Classics from a great cellar

In the early seventies Lindeman head Ray Kidd began cellaring large quantities of premium wines for later release. The cellar became a treasure trove for consumers (through periodic releases of perfectly-cellared classics) and for the wine industry because of the sheer scale and scope of wines held.

The humidified, temperature controlled cellar was located originally at Nyrang Street, Lidcombe in Sydney. But in the late 1980s, after a severe culling, about 2.4 million bottles made the trip across the Hay Plain to the company’s Karodoc Winery, outside Mildura.

This massive wine museum continues to provide great insights into the potential of many regions, but especially of the Hunter Valley, Clare-Watervale, Padthaway, and Coonawarra. It also demonstrates quite clearly the benefits of long-term cellaring of wine at a constant low temperature (14-16 degrees celsius).

Ten and twenty year old whites and reds emerge from Karodoc with a startling vitality. The same wines stuck under a house, suffering seasonal temperature swings, never seem to have the same appealing combination of maturity and liveliness.

In recent months I’ve tasted magnificent bottles of 1959 vintage Lindemans Hunter River Burgundy Bin 1590 and 1956 vintage Bin 1270 Hunter River Porphry. Both wines were moved in the mid 1980s direct from the Lindemans Cellar to the similarly cool Farmer Bros Manuka cellar (currently being refurbished to accommodate consumer wine tastings by new owners, Liquorland Vintage Cellars).

Sadly, those two legends of the fifties, both with production measured in mere hundreds of cases, are no longer part of Lindemans annual Classic Wine Releases. But drinkers wanting perfectly-cellared wines of the eighties can look to each year’s release from Karodoc. Then it’s up to our palates to spot the legends of the future.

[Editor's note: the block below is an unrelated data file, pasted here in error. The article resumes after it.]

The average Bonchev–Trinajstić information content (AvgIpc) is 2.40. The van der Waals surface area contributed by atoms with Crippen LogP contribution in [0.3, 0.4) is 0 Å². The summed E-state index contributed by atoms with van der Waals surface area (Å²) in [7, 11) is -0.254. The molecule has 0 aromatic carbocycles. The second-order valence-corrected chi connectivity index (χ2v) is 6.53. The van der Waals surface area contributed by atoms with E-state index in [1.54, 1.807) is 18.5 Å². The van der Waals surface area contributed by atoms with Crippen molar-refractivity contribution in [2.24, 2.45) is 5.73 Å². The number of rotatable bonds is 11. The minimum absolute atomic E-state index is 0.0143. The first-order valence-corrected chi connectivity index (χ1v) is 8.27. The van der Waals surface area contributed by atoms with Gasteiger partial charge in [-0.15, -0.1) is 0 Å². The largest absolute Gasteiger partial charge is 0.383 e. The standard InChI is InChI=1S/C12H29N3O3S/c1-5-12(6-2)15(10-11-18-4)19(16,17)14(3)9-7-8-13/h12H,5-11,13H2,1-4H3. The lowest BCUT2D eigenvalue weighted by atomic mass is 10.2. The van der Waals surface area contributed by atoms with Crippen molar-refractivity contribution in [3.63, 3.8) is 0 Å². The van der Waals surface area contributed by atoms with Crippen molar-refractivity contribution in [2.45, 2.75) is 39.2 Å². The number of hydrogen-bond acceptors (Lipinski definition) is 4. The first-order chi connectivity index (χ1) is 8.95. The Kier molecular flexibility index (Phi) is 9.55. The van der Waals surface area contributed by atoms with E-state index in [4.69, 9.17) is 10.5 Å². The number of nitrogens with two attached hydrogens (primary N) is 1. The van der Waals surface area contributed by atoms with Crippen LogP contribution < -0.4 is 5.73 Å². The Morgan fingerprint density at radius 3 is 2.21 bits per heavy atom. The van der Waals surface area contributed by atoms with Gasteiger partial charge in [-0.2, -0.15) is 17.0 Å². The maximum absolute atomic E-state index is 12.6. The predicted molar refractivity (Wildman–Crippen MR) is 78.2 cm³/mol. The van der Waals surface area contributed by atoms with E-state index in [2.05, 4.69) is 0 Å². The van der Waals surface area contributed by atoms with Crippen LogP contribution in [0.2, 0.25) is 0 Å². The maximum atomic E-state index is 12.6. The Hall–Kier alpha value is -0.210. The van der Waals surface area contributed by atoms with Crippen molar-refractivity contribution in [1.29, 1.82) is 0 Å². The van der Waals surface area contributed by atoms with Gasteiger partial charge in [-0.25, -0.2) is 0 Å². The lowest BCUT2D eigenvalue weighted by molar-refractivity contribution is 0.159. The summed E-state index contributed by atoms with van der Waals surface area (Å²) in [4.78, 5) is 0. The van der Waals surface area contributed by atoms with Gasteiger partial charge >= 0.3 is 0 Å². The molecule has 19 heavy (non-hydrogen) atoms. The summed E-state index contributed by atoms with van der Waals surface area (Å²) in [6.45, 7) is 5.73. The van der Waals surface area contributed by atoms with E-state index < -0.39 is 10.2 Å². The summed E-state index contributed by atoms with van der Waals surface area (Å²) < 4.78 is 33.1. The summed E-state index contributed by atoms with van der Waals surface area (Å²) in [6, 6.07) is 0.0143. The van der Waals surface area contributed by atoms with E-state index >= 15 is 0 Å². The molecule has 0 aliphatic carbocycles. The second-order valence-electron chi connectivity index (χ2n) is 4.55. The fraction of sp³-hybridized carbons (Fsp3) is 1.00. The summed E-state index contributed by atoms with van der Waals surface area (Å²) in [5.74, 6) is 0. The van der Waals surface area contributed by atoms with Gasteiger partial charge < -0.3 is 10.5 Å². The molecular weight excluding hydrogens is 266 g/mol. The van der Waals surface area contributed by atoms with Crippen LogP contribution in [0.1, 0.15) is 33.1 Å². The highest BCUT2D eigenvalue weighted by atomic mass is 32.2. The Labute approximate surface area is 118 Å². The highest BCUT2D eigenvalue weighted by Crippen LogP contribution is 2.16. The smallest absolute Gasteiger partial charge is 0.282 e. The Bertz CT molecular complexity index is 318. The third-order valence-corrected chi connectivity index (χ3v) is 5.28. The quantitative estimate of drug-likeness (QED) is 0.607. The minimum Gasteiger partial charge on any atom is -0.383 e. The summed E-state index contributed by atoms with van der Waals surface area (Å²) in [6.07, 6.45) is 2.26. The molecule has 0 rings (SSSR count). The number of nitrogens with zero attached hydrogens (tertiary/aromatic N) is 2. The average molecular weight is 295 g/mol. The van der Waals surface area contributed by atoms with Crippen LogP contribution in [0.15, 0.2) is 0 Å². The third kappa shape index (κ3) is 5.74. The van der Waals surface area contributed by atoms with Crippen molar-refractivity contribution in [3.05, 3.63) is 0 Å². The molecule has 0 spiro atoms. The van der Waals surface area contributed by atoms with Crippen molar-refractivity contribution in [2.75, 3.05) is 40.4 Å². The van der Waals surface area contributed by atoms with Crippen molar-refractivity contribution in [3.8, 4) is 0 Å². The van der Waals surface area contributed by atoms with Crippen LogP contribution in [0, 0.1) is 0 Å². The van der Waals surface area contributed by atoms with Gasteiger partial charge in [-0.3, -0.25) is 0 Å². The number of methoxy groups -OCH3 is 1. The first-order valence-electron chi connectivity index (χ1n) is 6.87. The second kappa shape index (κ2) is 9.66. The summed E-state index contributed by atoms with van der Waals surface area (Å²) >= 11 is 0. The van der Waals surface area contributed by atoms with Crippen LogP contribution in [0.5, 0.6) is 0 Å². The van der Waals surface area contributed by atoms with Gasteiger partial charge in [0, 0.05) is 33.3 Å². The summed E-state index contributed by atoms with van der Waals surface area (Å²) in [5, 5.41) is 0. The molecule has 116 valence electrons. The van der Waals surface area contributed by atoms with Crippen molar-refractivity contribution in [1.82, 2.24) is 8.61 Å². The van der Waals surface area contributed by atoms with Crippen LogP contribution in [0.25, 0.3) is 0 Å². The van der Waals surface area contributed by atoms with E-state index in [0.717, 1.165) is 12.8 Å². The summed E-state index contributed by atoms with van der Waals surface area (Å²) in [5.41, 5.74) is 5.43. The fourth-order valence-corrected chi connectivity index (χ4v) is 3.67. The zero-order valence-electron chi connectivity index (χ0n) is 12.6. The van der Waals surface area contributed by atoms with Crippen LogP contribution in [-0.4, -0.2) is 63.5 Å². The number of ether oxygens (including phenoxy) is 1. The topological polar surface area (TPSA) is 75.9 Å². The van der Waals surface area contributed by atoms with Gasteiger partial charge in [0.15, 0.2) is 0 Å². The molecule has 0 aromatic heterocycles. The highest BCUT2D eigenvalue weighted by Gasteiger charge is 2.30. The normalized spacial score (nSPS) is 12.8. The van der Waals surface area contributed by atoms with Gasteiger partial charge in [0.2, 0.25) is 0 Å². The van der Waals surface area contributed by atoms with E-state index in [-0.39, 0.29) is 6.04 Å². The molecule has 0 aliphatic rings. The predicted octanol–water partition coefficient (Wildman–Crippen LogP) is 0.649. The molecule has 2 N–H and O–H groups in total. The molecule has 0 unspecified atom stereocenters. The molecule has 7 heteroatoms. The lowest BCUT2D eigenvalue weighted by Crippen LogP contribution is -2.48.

Of the current releases, trotted out in the boardroom of Southcorp Wines (owners of Lindemans) a few weeks back, several struck me, if not as legends in the making, then as idiosyncratic regional specialties offering terrific drinking.

Lindemans Nursery Vineyard Coonawarra Rhine Riesling 1985 is my favourite of the release. It was made by John Vickery, a riesling specialist responsible for some of the greatest whites made in Australia. The Eden and Clare Valleys were John’s home turf when it came to the riesling grape, but he obviously sniffed a winner in the small riesling crop harvested from Lindemans “Nursery” vineyard in 1985.

In Coonawarra, riesling tends to be grown in secondary sites — which the “Nursery” vineyard certainly is not. It sits squarely on prized ‘terra rossa’ soil. However, the riesling vines that produced this brilliant 1985 are no more. In local parlance, they were “pruned with a chainsaw” and red varieties grafted to the stumps.

Commercially, that was the right decision and there can be no arguing against the virtues of Coonawarra reds. But to taste a Coonawarra riesling from a great vineyard, made by the best wine maker and matured under perfect conditions for a decade, raises the question of what the area’s potential for whites might be.

In short, the wine is exceptional. It’s light in colour for its age — a glowing straw yellow with green flashes; the aroma and flavour are pure magic, capturing the essence of the riesling grape; it is delicate and rich at the same time — a wine to savour and serve with the most delicate food.

In the 80s one leading critic was saying Lindemans had lost the plot when it came to Hunter River semillon. But, in truth, nothing much had changed in a decade. Only the ‘Sunshine’ vineyard, an impossibly difficult, sandy site had been dispensed with and there were a few new sites at Broke. But semillon grapes from low-yielding vines around the Ben Ean Winery, Pokolbin, remained at the heart of the wine.

The same gentle Wilmes air bag press was at work, and winemaking techniques were unchanged. In fact, all it took to produce top-notch, idiosyncratic Hunter semillon was a good vintage — and there were only three of them, 1983, 1986 and 1987 in the eighties according to group wine maker, Philip John.

Lindemans Hunter River Semillon Bin 7071 1987, one of the Classic Releases, showcases the special qualities of the style. It’s low in alcohol (10.5%) and only now at eight and half years of age showing a great depth of distinctive flavour that ought to silence the old critics and give us wine drinkers a real treat.